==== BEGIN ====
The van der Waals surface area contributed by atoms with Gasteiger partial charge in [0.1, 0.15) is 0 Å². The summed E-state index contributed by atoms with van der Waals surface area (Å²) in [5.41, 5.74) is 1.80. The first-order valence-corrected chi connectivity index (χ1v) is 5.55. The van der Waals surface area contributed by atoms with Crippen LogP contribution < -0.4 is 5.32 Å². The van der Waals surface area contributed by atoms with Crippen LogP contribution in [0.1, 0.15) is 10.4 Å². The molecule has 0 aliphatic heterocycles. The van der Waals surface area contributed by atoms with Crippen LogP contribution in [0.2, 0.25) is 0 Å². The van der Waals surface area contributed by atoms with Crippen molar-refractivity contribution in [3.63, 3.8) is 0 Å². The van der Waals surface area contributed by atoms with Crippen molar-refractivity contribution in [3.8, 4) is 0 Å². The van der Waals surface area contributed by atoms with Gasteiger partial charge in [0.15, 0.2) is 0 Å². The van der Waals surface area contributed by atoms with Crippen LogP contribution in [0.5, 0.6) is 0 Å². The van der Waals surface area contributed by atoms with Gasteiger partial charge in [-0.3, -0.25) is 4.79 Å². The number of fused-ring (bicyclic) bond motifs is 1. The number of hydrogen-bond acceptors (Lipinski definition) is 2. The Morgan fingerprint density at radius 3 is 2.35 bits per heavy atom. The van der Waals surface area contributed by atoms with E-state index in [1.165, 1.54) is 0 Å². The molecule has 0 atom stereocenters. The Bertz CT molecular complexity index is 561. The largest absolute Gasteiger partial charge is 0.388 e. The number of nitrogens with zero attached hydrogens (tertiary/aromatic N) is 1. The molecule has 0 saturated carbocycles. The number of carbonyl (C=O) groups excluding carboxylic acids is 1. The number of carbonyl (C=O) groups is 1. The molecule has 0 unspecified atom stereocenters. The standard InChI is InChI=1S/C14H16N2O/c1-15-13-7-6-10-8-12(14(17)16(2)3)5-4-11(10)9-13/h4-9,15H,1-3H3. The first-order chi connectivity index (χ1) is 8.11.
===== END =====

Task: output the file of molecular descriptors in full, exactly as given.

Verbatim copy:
The van der Waals surface area contributed by atoms with Gasteiger partial charge in [0.1, 0.15) is 0 Å². The summed E-state index contributed by atoms with van der Waals surface area (Å²) in [5.41, 5.74) is 1.80. The first-order valence-corrected chi connectivity index (χ1v) is 5.55. The van der Waals surface area contributed by atoms with Crippen LogP contribution < -0.4 is 5.32 Å². The van der Waals surface area contributed by atoms with Crippen LogP contribution in [0.1, 0.15) is 10.4 Å². The molecule has 0 aliphatic heterocycles. The van der Waals surface area contributed by atoms with Crippen LogP contribution in [0.2, 0.25) is 0 Å². The van der Waals surface area contributed by atoms with Crippen molar-refractivity contribution in [3.63, 3.8) is 0 Å². The van der Waals surface area contributed by atoms with Crippen molar-refractivity contribution in [3.8, 4) is 0 Å². The van der Waals surface area contributed by atoms with Gasteiger partial charge in [0.15, 0.2) is 0 Å². The van der Waals surface area contributed by atoms with Crippen LogP contribution in [0.5, 0.6) is 0 Å². The van der Waals surface area contributed by atoms with Gasteiger partial charge in [-0.3, -0.25) is 4.79 Å². The number of fused-ring (bicyclic) bond motifs is 1. The number of hydrogen-bond acceptors (Lipinski definition) is 2. The Morgan fingerprint density at radius 3 is 2.35 bits per heavy atom. The van der Waals surface area contributed by atoms with E-state index in [1.165, 1.54) is 0 Å². The molecule has 0 atom stereocenters. The Bertz CT molecular complexity index is 561. The largest absolute Gasteiger partial charge is 0.388 e. The number of nitrogens with zero attached hydrogens (tertiary/aromatic N) is 1. The molecule has 0 saturated carbocycles. The number of carbonyl (C=O) groups excluding carboxylic acids is 1. The number of carbonyl (C=O) groups is 1. The molecule has 0 unspecified atom stereocenters. The standard InChI is InChI=1S/C14H16N2O/c1-15-13-7-6-10-8-12(14(17)16(2)3)5-4-11(10)9-13/h4-9,15H,1-3H3. The first-order chi connectivity index (χ1) is 8.11.